Feb. 21 (Bloomberg) -- High-frequency trading, under scrutiny from securities regulators globally, has had a minimal negative impact on the Swedish market and poses little threat to stability, the nation’s financial services watchdog said.
“The investigation shows that the negative effects related to high frequency and algorithmic trading are limited,” the Swedish Financial Supervisory Authority said today. “It is apparent that trading has undergone a transformation, and to some extent a deterioration, but most parties believe that this is due to multiple factors and not just faster, more computerized trading techniques.”
The role of high-frequency firms in periods of market swings has come under scrutiny since the May 6, 2010, crash that briefly erased $862 billion from the value of U.S. shares. Traders and other professional investors were said to have withdrawn bids as the selloff worsened, according to a September 2010 report from the Securities and Exchange Commission and the Commodity Futures Trading Commission. Regulators and exchanges later installed curbs to limit the disruption to markets.
In Europe, Financial Services Commissioner Michel Barnier last year proposed rules covering high-frequency trading as part of a wider overhaul of European Union market regulations, known as Mifid.
Automated Order Placement
High-frequency trading relies on the rapid and automated placement of orders, many of which are immediately updated or canceled, as part of strategies such as market making and statistical arbitrage and tactics based on momentum. Hedge funds, brokerages and trading firms use these techniques as part of investment strategies or to quickly execute orders as prices and available bids and offers change.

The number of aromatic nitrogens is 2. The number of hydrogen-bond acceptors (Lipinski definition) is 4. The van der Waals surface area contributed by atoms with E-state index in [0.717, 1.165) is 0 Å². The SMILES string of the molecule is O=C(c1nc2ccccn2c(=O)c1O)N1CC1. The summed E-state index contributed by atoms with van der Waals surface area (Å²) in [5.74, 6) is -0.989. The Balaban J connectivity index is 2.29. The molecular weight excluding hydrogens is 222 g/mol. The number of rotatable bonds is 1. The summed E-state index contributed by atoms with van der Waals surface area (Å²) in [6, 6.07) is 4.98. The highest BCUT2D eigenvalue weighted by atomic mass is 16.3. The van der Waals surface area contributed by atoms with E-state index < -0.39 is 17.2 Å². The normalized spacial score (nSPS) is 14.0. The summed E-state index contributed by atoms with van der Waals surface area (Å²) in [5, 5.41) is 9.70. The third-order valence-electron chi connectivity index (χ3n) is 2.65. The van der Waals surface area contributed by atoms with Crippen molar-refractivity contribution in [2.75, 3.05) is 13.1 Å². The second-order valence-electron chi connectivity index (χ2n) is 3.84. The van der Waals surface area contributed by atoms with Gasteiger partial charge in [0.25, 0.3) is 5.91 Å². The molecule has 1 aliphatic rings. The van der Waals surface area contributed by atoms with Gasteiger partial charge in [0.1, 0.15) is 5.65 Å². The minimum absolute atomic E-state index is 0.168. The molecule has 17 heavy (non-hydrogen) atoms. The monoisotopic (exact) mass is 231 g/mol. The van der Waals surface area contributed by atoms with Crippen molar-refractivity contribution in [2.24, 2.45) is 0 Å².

Algorithms, or strategies that execute bigger orders by breaking them into smaller pieces and sending them to different exchanges, also typically use high-frequency techniques. Mutual, pension and hedge funds employ algorithms built by brokers or vendors to automate their trading instead of manually placing orders in markets or turning to humans to buy or sell blocks.
“The higher degree of complexity and the technologically advanced environment can naturally create uncertainty on the market and, as a result, volatility can increase,” the Swedish regulator said today. “But the business models of firms conducting high-frequency trading -- i.e. to not carry any financial risk in their balance sheets -- means that the risk for contagion is small. There are greater risks, though, associated with other types of algorithmic trading in that poorly designed algorithms can create long-term consequences.”
A U.K. government study in September concluded that computerized trading isn’t spurring broad increases in market volatility even though it sometimes creates “instability” that may lead to crashes. The report, commissioned as part of the U.K. government’s Foresight Project on the future of computer trading in financial markets, aims to assess the “risks and benefits” of automated buying and selling.
Still, the Swedish regulator today said it will remain vigilant because investors said market abuse has become harder to spot and more widespread. Traders and investors “must focus on expanding their systems that monitor trading in real time and improving co-ordination between themselves to identify any market abuse,” Sweden’s FSA said.
--Editors: Will Hadfield, Andrew Rummer
To contact the reporters on this story: Janina Pfalzer in Stockholm at firstname.lastname@example.org; Nandini Sukumar in London at email@example.com
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